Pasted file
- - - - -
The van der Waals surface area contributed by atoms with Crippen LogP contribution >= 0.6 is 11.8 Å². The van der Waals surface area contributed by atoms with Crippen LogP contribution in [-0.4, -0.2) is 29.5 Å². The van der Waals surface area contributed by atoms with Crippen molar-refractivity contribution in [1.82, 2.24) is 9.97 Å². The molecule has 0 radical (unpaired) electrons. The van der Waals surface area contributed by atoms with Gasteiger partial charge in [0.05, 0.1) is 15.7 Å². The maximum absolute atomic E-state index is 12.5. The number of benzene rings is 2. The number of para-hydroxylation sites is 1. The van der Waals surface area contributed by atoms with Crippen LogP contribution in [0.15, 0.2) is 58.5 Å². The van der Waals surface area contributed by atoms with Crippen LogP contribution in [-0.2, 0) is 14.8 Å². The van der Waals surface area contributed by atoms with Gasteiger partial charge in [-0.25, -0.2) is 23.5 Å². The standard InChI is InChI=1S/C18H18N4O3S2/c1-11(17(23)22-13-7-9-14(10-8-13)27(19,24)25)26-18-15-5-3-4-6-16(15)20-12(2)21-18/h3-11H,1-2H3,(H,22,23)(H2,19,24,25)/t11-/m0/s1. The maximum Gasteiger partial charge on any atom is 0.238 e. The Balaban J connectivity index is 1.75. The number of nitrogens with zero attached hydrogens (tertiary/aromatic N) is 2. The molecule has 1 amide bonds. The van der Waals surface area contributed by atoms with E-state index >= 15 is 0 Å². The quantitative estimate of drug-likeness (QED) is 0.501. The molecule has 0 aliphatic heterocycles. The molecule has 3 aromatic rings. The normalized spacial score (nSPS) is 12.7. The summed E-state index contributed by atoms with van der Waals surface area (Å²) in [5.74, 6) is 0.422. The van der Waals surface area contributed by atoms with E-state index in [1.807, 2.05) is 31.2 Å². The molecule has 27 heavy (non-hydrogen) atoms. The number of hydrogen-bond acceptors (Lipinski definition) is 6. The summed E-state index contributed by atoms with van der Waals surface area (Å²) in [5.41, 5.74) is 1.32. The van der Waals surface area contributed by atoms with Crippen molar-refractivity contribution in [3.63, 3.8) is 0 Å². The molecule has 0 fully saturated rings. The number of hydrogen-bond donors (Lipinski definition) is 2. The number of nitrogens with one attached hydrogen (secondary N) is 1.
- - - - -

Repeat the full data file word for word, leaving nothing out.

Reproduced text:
The van der Waals surface area contributed by atoms with Crippen LogP contribution >= 0.6 is 11.8 Å². The van der Waals surface area contributed by atoms with Crippen LogP contribution in [-0.4, -0.2) is 29.5 Å². The van der Waals surface area contributed by atoms with Crippen molar-refractivity contribution in [1.82, 2.24) is 9.97 Å². The molecule has 0 radical (unpaired) electrons. The van der Waals surface area contributed by atoms with Gasteiger partial charge in [0.05, 0.1) is 15.7 Å². The maximum absolute atomic E-state index is 12.5. The number of benzene rings is 2. The number of para-hydroxylation sites is 1. The van der Waals surface area contributed by atoms with Crippen LogP contribution in [0.15, 0.2) is 58.5 Å². The van der Waals surface area contributed by atoms with Crippen LogP contribution in [-0.2, 0) is 14.8 Å². The van der Waals surface area contributed by atoms with Gasteiger partial charge in [-0.25, -0.2) is 23.5 Å². The standard InChI is InChI=1S/C18H18N4O3S2/c1-11(17(23)22-13-7-9-14(10-8-13)27(19,24)25)26-18-15-5-3-4-6-16(15)20-12(2)21-18/h3-11H,1-2H3,(H,22,23)(H2,19,24,25)/t11-/m0/s1. The maximum Gasteiger partial charge on any atom is 0.238 e. The Balaban J connectivity index is 1.75. The number of nitrogens with zero attached hydrogens (tertiary/aromatic N) is 2. The molecule has 1 amide bonds. The van der Waals surface area contributed by atoms with E-state index >= 15 is 0 Å². The quantitative estimate of drug-likeness (QED) is 0.501. The molecule has 0 aliphatic heterocycles. The molecule has 3 aromatic rings. The normalized spacial score (nSPS) is 12.7. The summed E-state index contributed by atoms with van der Waals surface area (Å²) in [5.74, 6) is 0.422. The van der Waals surface area contributed by atoms with E-state index in [1.807, 2.05) is 31.2 Å². The molecule has 27 heavy (non-hydrogen) atoms. The number of hydrogen-bond acceptors (Lipinski definition) is 6. The summed E-state index contributed by atoms with van der Waals surface area (Å²) in [5.41, 5.74) is 1.32. The van der Waals surface area contributed by atoms with Crippen molar-refractivity contribution in [3.63, 3.8) is 0 Å². The molecule has 0 fully saturated rings. The number of hydrogen-bond donors (Lipinski definition) is 2. The number of nitrogens with one attached hydrogen (secondary N) is 1.